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Spotlight on Strength of U.S. Trade in Services

· June 26, 2018

The current Administration’s trade agenda emphasizes trade deficits as the primary tool to evaluate the strength of U.S. trading relationships. There are serious shortcomings to using deficits alone to measure strength and fairness of a trade relationship, a view held by most economists (here and here and here) and even by the White House’s own Council of Economic Advisers (here).

Nonetheless, the Administration seems committed to evaluating trade through this lens. It would be wise not to overlook key industries when lamenting the state of U.S. trade. Recent data from the U.S. International Trade Commission shows that the United States is not exactly “losing” on trade.

2018 U.S. International Trade Commission Report

In June, the U.S. International Trade Commission (ITC) released its annual report on trends in U.S. trade in services, a report that provides a qualitative and quantitative overview of services trade and highlights key sectors in the U.S. economy. The report shows that U.S. services trade continues to grow, offering trade surpluses in a variety of services-related sectors.

The United States remained the largest cross-border services exporter and importer in 2016, with service exports amounting to $733.6 billion and imports amounting to $483.1 billion, netting a surplus of $250.4 billion. Projections suggest that exports grew 3.8 percent to $761.7 billion in 2017 and imports grew by 6.8 percent to $516.0 billion.

For the 2018 report, the ITC chose to focus on “electronic commerce” which, according to the report, comprises audiovisual, computer and data processing, information services, telecommunications services, and computer software. Electronic commerce accounts for 12.7 percent of all service cross-border exports.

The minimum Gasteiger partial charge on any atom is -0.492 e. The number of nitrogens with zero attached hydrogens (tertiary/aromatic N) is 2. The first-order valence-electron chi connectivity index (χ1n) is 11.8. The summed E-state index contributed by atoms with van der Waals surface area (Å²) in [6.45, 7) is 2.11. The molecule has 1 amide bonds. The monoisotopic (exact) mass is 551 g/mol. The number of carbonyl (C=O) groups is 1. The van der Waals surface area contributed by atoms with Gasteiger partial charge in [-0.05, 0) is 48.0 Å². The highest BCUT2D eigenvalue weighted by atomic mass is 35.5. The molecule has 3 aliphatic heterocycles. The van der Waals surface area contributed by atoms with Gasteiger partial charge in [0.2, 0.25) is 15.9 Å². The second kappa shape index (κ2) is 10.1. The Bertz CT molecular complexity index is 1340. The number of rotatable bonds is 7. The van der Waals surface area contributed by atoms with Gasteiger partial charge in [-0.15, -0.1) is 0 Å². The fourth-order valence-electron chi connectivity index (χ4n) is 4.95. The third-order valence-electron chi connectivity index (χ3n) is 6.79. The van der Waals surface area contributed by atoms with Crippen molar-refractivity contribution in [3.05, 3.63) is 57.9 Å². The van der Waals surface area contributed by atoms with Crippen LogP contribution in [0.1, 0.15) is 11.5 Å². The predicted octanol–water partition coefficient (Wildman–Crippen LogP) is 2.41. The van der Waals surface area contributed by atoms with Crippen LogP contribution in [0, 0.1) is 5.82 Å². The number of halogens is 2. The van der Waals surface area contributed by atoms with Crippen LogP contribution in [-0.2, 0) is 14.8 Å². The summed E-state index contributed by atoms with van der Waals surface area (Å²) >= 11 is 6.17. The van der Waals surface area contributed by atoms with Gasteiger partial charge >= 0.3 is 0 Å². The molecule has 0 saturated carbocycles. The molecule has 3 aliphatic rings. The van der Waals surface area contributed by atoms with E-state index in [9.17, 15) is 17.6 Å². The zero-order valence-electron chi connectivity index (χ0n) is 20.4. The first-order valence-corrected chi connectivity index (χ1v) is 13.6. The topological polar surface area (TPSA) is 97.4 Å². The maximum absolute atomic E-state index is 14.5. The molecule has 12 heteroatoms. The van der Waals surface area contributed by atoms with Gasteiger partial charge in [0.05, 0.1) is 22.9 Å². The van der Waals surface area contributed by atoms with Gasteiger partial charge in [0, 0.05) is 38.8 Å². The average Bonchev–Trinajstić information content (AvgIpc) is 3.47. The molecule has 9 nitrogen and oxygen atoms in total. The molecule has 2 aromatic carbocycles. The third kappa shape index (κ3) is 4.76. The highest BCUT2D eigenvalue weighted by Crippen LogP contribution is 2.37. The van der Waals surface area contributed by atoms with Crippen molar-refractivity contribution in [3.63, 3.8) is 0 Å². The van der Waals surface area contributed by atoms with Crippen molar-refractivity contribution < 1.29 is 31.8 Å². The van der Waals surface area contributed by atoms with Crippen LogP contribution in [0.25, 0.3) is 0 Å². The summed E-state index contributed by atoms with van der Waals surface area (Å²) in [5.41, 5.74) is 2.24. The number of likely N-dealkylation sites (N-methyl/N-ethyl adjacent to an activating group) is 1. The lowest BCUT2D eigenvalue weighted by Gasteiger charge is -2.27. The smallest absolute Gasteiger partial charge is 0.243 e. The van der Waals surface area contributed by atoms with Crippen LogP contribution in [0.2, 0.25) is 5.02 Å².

There are two key observations from the electronic commerce data that illustrate how electronic commerce is a key driver to U.S. trade. First, value added by the U.S. electronic services sector was $989.0 billion, and the sector accounted for 6.9 percent of U.S. private sector GDP in 2016. Second, the United States exported $93.4 billion in cross-border electronic services and imported $54.3 billion, resulting in a trade surplus of $39.1 billion.

The report also looks at three individual sectors of “electronic commerce”: audiovisual services, computer and data processing services, and telecommunications services.

For audiovisual services, the United States was the largest market for audiovisual services in 2016. These services include content that is distributed through digital technology, opening up consumer access on a variety of devices and streaming services around the world. The report notes the advent of streaming services, such as Netflix and Amazon Prime Video, “creates opportunities and increases competition for established U.S. content producers, as streaming service providers are producing more original content.” The U.S. was also the largest market for telecommunication services, and in 2016 there was a surplus of $6.7 billion in cross-border exports of telecommunications services.

In the ITC report, “computer and data processing” encompasses information technology services, cloud computing, and software. While there is currently a deficit in computer services (exports totaled $17.3 billion in 2016, imports amounted to $29.0 billion), the report notes that this has been decreasing in recent years. Since 2011, U.S. exports have grown at a rate of 8.8 percent and imports have only grown at a rate of 4 percent. The report also notes that the economic output for computer and data processing services grew from 1.8 percent to 2.2 percent from 2011-2016.